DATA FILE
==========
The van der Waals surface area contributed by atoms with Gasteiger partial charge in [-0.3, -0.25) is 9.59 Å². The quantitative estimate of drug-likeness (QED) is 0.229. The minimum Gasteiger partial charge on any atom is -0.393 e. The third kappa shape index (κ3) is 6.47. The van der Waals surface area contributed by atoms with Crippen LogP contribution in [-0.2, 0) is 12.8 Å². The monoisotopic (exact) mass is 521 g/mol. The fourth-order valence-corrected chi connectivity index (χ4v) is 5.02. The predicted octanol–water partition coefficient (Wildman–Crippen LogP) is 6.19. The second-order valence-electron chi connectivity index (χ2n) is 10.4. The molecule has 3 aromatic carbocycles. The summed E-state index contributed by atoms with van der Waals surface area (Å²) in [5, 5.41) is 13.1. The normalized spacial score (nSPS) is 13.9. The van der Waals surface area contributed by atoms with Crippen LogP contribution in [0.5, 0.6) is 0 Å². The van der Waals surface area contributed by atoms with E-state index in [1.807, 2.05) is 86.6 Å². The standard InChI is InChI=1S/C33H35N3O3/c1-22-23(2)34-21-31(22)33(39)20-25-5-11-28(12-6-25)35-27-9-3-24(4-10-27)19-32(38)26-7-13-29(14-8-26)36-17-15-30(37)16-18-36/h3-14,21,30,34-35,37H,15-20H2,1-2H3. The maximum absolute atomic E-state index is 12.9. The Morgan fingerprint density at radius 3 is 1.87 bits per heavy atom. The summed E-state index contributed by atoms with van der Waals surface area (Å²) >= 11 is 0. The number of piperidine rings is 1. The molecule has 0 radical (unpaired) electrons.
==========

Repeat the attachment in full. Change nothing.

The van der Waals surface area contributed by atoms with Gasteiger partial charge in [-0.3, -0.25) is 9.59 Å². The quantitative estimate of drug-likeness (QED) is 0.229. The minimum Gasteiger partial charge on any atom is -0.393 e. The third kappa shape index (κ3) is 6.47. The van der Waals surface area contributed by atoms with Crippen LogP contribution in [-0.2, 0) is 12.8 Å². The monoisotopic (exact) mass is 521 g/mol. The fourth-order valence-corrected chi connectivity index (χ4v) is 5.02. The predicted octanol–water partition coefficient (Wildman–Crippen LogP) is 6.19. The second-order valence-electron chi connectivity index (χ2n) is 10.4. The molecule has 3 aromatic carbocycles. The summed E-state index contributed by atoms with van der Waals surface area (Å²) in [5, 5.41) is 13.1. The normalized spacial score (nSPS) is 13.9. The van der Waals surface area contributed by atoms with Crippen LogP contribution in [0.5, 0.6) is 0 Å². The van der Waals surface area contributed by atoms with E-state index in [1.807, 2.05) is 86.6 Å². The standard InChI is InChI=1S/C33H35N3O3/c1-22-23(2)34-21-31(22)33(39)20-25-5-11-28(12-6-25)35-27-9-3-24(4-10-27)19-32(38)26-7-13-29(14-8-26)36-17-15-30(37)16-18-36/h3-14,21,30,34-35,37H,15-20H2,1-2H3. The maximum absolute atomic E-state index is 12.9. The Morgan fingerprint density at radius 3 is 1.87 bits per heavy atom. The summed E-state index contributed by atoms with van der Waals surface area (Å²) >= 11 is 0. The number of piperidine rings is 1. The molecule has 0 radical (unpaired) electrons.